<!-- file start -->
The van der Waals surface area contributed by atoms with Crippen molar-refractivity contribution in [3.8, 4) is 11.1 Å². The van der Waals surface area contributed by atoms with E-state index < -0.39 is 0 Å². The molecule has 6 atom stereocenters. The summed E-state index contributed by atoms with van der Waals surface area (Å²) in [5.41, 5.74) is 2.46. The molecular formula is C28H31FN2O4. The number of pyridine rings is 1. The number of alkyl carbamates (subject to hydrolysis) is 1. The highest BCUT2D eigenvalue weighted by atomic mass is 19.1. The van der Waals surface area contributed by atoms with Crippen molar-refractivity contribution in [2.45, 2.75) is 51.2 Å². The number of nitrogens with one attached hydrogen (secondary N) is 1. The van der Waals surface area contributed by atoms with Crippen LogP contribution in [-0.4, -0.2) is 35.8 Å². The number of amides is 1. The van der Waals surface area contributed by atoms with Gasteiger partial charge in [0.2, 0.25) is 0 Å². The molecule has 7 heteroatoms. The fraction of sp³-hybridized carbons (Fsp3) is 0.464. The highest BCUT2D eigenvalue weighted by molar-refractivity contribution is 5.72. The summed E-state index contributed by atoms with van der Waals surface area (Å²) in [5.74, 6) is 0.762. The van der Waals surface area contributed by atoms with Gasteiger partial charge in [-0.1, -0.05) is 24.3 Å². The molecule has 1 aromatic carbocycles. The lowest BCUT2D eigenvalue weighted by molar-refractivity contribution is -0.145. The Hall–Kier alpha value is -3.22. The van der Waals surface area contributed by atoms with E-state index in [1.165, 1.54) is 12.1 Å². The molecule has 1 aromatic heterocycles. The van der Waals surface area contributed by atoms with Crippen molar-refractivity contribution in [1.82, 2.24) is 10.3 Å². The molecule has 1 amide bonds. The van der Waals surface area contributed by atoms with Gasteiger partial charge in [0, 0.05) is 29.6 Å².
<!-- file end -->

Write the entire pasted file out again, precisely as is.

The van der Waals surface area contributed by atoms with Crippen molar-refractivity contribution in [3.8, 4) is 11.1 Å². The van der Waals surface area contributed by atoms with E-state index < -0.39 is 0 Å². The molecule has 6 atom stereocenters. The summed E-state index contributed by atoms with van der Waals surface area (Å²) in [5.41, 5.74) is 2.46. The molecular formula is C28H31FN2O4. The number of pyridine rings is 1. The number of alkyl carbamates (subject to hydrolysis) is 1. The highest BCUT2D eigenvalue weighted by atomic mass is 19.1. The van der Waals surface area contributed by atoms with Crippen molar-refractivity contribution in [2.45, 2.75) is 51.2 Å². The number of nitrogens with one attached hydrogen (secondary N) is 1. The van der Waals surface area contributed by atoms with Crippen LogP contribution in [-0.4, -0.2) is 35.8 Å². The number of amides is 1. The van der Waals surface area contributed by atoms with Gasteiger partial charge in [0.2, 0.25) is 0 Å². The molecule has 7 heteroatoms. The fraction of sp³-hybridized carbons (Fsp3) is 0.464. The highest BCUT2D eigenvalue weighted by molar-refractivity contribution is 5.72. The summed E-state index contributed by atoms with van der Waals surface area (Å²) in [5.74, 6) is 0.762. The van der Waals surface area contributed by atoms with Gasteiger partial charge in [-0.1, -0.05) is 24.3 Å². The molecule has 1 aromatic carbocycles. The lowest BCUT2D eigenvalue weighted by molar-refractivity contribution is -0.145. The Hall–Kier alpha value is -3.22. The van der Waals surface area contributed by atoms with E-state index in [1.165, 1.54) is 12.1 Å². The molecule has 1 aromatic heterocycles. The van der Waals surface area contributed by atoms with Crippen molar-refractivity contribution in [1.82, 2.24) is 10.3 Å². The molecule has 1 amide bonds. The van der Waals surface area contributed by atoms with Gasteiger partial charge in [0, 0.05) is 29.6 Å².